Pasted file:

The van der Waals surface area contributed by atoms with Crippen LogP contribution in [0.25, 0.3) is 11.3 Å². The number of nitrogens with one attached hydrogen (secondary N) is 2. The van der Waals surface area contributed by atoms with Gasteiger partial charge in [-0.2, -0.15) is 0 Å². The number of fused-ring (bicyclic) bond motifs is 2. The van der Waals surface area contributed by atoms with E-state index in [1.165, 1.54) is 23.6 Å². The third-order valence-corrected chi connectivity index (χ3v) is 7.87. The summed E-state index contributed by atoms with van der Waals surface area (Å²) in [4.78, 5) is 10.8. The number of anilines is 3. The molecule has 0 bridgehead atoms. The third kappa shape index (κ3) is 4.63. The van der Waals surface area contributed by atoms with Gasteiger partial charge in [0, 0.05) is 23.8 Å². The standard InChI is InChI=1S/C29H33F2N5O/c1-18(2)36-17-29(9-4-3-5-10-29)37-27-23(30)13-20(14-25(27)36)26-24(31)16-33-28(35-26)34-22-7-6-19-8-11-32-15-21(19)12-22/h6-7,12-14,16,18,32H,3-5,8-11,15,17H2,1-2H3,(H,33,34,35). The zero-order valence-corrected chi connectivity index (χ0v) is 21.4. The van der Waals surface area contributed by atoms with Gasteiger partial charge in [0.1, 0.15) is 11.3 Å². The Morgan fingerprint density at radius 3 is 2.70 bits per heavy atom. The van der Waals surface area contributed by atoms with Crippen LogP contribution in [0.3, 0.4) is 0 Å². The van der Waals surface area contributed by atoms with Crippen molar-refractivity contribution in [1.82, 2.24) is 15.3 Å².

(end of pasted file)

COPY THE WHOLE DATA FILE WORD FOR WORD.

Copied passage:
The van der Waals surface area contributed by atoms with Crippen LogP contribution in [0.25, 0.3) is 11.3 Å². The number of nitrogens with one attached hydrogen (secondary N) is 2. The van der Waals surface area contributed by atoms with Gasteiger partial charge in [-0.2, -0.15) is 0 Å². The number of fused-ring (bicyclic) bond motifs is 2. The van der Waals surface area contributed by atoms with E-state index in [1.165, 1.54) is 23.6 Å². The third-order valence-corrected chi connectivity index (χ3v) is 7.87. The summed E-state index contributed by atoms with van der Waals surface area (Å²) in [4.78, 5) is 10.8. The number of anilines is 3. The molecule has 0 bridgehead atoms. The third kappa shape index (κ3) is 4.63. The van der Waals surface area contributed by atoms with Gasteiger partial charge in [0, 0.05) is 23.8 Å². The standard InChI is InChI=1S/C29H33F2N5O/c1-18(2)36-17-29(9-4-3-5-10-29)37-27-23(30)13-20(14-25(27)36)26-24(31)16-33-28(35-26)34-22-7-6-19-8-11-32-15-21(19)12-22/h6-7,12-14,16,18,32H,3-5,8-11,15,17H2,1-2H3,(H,33,34,35). The zero-order valence-corrected chi connectivity index (χ0v) is 21.4. The van der Waals surface area contributed by atoms with Gasteiger partial charge in [0.1, 0.15) is 11.3 Å². The Morgan fingerprint density at radius 3 is 2.70 bits per heavy atom. The van der Waals surface area contributed by atoms with Crippen LogP contribution in [0.3, 0.4) is 0 Å². The van der Waals surface area contributed by atoms with Crippen molar-refractivity contribution in [1.82, 2.24) is 15.3 Å².